The team at rep firm Pecinka Ferri Associates, Fairfield, N.J., accidentally became huge proponents of ventless equipment when it moved into new headquarters last year. While finishing the new space, including a new test kitchen, the company had to make do with a temporary kitchen. “The short-term space we used is small and it precluded installing a traditional canopy hood,” says Joe Ferri, COO. “Necessity led us to look into ventless equipment options, and we were amazed at what’s available.” With such equipment as a Blodgett mini combi oven topped with a Hoodini, a Hatco Thermo-Finisher and a Perfect Fry ventless fryer, the company kept cooking throughout the construction period.
There are plenty of reasons why you might want or need to adopt ventless cooking equipment. Perhaps a “perfect” customer location has limited back-of-house space and no room for a hood. Or maybe you like having the ability, if needed, to move the operation from one location to another.
Maybe you’re looking to expand into a non-traditional space. Regardless of the reason, the array of ventless equipment on the market today is growing and gives all kinds of foodservice operations the ability to offer a broad menu, well beyond pizza and hot sandwiches. Manufacturers offer ventless equipment that enables you to fry, bake, steam, broil, toast, and slow cook and hold a vast array of menu items.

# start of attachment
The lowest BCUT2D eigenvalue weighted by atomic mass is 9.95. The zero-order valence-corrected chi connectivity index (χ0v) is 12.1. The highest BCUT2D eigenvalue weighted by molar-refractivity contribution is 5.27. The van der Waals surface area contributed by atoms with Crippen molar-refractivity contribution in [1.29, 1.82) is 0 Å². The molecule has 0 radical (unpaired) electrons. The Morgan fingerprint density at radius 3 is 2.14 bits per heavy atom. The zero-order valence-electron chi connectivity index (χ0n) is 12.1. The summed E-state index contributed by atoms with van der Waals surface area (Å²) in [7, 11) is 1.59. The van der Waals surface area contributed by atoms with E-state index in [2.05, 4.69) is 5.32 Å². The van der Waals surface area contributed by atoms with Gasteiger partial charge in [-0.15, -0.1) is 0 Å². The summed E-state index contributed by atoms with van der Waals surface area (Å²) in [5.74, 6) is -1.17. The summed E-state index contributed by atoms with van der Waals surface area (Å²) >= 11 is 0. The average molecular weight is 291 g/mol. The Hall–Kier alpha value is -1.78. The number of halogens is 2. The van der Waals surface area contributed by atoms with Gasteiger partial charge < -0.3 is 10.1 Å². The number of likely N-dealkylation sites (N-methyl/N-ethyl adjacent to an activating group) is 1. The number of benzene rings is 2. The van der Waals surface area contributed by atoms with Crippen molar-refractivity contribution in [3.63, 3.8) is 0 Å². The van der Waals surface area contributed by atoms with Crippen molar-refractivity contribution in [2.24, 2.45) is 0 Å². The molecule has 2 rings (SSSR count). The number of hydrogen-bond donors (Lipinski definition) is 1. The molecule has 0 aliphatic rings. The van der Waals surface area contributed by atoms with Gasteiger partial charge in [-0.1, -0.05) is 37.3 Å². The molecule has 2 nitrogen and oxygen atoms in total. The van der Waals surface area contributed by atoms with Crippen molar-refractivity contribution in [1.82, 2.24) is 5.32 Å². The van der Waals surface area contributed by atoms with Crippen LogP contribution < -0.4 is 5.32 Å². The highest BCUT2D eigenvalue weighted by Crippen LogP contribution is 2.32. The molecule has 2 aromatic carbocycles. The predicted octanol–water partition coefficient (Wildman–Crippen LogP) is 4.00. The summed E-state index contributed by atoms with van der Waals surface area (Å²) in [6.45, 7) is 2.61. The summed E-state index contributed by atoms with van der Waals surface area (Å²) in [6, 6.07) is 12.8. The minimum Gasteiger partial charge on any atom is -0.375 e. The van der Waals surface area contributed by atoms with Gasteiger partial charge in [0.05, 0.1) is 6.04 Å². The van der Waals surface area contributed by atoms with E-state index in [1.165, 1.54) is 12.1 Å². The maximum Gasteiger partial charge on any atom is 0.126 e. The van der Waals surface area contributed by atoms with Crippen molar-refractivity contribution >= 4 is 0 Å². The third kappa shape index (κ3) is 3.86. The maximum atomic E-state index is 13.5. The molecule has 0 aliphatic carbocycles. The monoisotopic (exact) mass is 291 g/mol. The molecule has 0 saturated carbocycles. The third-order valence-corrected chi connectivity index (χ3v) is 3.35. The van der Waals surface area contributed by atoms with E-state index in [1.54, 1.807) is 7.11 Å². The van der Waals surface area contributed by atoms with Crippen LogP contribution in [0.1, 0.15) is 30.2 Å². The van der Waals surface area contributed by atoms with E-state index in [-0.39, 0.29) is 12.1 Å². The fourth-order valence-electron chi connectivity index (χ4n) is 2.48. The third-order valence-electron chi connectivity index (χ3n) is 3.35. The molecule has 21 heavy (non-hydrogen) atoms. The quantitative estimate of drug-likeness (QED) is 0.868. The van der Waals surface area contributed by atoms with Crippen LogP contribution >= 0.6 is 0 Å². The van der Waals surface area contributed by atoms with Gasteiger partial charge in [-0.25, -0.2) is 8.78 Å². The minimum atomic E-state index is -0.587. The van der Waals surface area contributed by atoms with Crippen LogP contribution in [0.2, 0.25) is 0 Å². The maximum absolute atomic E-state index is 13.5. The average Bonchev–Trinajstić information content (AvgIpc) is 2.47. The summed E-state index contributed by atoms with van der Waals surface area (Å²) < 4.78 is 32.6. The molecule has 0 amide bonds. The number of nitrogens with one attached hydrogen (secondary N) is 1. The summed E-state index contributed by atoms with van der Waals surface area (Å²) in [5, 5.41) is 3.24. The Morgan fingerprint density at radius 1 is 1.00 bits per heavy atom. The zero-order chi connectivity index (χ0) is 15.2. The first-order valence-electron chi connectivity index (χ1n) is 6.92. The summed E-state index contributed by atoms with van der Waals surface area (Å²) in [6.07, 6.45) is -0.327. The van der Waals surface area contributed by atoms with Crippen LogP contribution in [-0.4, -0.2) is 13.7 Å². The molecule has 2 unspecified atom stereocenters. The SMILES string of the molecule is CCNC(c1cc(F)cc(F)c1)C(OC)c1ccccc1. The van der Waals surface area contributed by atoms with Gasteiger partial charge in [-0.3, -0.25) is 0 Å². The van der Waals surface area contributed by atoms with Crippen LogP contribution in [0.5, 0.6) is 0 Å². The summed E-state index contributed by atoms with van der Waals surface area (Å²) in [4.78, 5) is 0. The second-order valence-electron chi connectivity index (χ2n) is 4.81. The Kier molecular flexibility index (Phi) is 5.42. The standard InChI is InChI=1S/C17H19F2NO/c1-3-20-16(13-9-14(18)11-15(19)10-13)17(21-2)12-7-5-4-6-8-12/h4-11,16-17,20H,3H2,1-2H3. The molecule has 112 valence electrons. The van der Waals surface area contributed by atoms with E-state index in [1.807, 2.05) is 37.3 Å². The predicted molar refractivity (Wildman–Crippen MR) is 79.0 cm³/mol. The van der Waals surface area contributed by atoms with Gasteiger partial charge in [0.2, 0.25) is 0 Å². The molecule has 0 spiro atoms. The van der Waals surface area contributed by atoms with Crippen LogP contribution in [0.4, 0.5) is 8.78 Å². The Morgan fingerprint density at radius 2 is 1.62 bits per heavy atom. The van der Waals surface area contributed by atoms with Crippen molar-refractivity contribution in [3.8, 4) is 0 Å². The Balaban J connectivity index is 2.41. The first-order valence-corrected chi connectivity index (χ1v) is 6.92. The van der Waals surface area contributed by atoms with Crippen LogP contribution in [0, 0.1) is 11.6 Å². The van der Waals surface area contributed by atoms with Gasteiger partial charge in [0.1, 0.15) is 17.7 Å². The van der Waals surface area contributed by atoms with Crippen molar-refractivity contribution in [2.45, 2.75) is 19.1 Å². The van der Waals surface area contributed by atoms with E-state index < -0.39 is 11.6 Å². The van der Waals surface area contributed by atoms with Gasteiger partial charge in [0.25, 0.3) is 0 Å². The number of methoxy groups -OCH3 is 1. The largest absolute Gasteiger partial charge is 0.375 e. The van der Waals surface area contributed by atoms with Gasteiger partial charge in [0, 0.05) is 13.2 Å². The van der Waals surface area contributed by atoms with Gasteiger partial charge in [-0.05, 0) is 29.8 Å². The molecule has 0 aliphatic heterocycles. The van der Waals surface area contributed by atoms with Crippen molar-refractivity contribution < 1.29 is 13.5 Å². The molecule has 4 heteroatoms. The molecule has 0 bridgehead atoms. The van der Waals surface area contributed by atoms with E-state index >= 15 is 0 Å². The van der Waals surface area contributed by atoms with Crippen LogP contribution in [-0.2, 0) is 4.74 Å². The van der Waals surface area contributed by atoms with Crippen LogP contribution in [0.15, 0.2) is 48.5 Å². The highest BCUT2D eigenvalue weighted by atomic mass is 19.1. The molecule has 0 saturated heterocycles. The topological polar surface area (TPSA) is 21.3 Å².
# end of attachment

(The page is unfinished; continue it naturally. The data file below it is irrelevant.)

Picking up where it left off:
Ventless options are a huge deal to any operator looking to expand into smaller spaces, front-of-house applications, bars, c-stores, lobby kiosks, catering or banquet operations and demonstration cooking set-ups. To come full circle, you can even wash dishes with ventless dishmachines that capture the steamy condensate and use it to preheat incoming wash water. A completely vent-free kitchen is an option, but is it a viable option? Given the selection of ventless equipment operations available today, the answer is “absolutely,” in the right application.
What Is Ventless?
Traditional commercial kitchen ventilation (CKV) draws airborne grease, combustion products, fumes, smoke, odors, heat and steam from the cooking equipment and exhausts them outside of the space through ductwork and fan assemblies. Techs install these hoods in combination with fire-suppression devices so that fumes from a grease fire are properly vented and the fi re is put out quickly. The hoods combine with makeup-air units that draw in exterior air, either conditioned (cooled or heated) or straight from the outside, to replace the effluent drawn out by the hoods and to maintain balanced air pressure in the facility. For volume cooking, a traditional CKV system is mandatory. But what if a CKV system isn’t possible?
Ventless technology does the same effluent filtering but within the design of the equipment. Ventless equipment captures, removes and reduces grease, food particles, steam, fumes and odors produced by the vapors of the cooking process. The process of cleaning or “scrubbing” the effluent is done by the use of small self-contained, recirculating fans and filtering equipment.
Clearing The Air
There are two basic types of filtration systems in ventless equipment: mechanical and electronic.